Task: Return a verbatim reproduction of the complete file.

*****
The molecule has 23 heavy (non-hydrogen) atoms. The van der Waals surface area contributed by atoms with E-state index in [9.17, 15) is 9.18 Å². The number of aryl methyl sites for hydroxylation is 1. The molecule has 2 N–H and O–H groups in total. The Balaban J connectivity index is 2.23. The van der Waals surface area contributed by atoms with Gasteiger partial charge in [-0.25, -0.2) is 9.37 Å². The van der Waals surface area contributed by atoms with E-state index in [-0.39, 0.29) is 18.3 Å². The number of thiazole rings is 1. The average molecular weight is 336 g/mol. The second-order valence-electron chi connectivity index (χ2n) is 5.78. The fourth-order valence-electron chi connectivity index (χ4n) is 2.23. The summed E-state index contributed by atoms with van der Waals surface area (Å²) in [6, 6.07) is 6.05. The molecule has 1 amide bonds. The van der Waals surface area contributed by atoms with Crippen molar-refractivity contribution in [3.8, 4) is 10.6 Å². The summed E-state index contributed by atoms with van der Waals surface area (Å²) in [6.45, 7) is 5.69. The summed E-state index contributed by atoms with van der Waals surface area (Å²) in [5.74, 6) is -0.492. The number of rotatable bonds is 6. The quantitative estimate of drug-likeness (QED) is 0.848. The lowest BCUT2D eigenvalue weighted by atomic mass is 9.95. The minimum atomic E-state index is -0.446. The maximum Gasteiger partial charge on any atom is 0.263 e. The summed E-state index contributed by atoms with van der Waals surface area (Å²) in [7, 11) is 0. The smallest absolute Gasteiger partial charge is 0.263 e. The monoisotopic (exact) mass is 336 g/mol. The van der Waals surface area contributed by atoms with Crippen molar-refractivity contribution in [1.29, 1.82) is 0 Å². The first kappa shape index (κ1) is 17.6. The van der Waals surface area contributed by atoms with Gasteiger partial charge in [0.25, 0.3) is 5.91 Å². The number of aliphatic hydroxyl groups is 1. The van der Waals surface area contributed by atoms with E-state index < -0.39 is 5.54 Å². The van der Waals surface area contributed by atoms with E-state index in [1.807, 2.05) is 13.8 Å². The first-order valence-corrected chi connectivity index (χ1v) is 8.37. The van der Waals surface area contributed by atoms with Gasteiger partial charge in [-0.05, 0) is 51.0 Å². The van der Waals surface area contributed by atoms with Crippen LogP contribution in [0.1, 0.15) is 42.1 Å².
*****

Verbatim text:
The molecule has 23 heavy (non-hydrogen) atoms. The van der Waals surface area contributed by atoms with E-state index in [9.17, 15) is 9.18 Å². The number of aryl methyl sites for hydroxylation is 1. The molecule has 2 N–H and O–H groups in total. The Balaban J connectivity index is 2.23. The van der Waals surface area contributed by atoms with Gasteiger partial charge in [-0.25, -0.2) is 9.37 Å². The van der Waals surface area contributed by atoms with E-state index in [-0.39, 0.29) is 18.3 Å². The number of thiazole rings is 1. The average molecular weight is 336 g/mol. The second-order valence-electron chi connectivity index (χ2n) is 5.78. The fourth-order valence-electron chi connectivity index (χ4n) is 2.23. The summed E-state index contributed by atoms with van der Waals surface area (Å²) in [6, 6.07) is 6.05. The molecule has 1 amide bonds. The van der Waals surface area contributed by atoms with Crippen molar-refractivity contribution in [3.8, 4) is 10.6 Å². The summed E-state index contributed by atoms with van der Waals surface area (Å²) in [6.45, 7) is 5.69. The summed E-state index contributed by atoms with van der Waals surface area (Å²) in [5.74, 6) is -0.492. The number of rotatable bonds is 6. The quantitative estimate of drug-likeness (QED) is 0.848. The lowest BCUT2D eigenvalue weighted by atomic mass is 9.95. The minimum atomic E-state index is -0.446. The maximum Gasteiger partial charge on any atom is 0.263 e. The summed E-state index contributed by atoms with van der Waals surface area (Å²) in [7, 11) is 0. The smallest absolute Gasteiger partial charge is 0.263 e. The monoisotopic (exact) mass is 336 g/mol. The van der Waals surface area contributed by atoms with Crippen molar-refractivity contribution in [1.29, 1.82) is 0 Å². The first kappa shape index (κ1) is 17.6. The van der Waals surface area contributed by atoms with Gasteiger partial charge in [0.25, 0.3) is 5.91 Å². The number of aliphatic hydroxyl groups is 1. The van der Waals surface area contributed by atoms with E-state index < -0.39 is 5.54 Å². The van der Waals surface area contributed by atoms with E-state index in [1.807, 2.05) is 13.8 Å². The first-order valence-corrected chi connectivity index (χ1v) is 8.37. The van der Waals surface area contributed by atoms with Gasteiger partial charge in [-0.05, 0) is 51.0 Å². The van der Waals surface area contributed by atoms with Crippen LogP contribution in [0.1, 0.15) is 42.1 Å².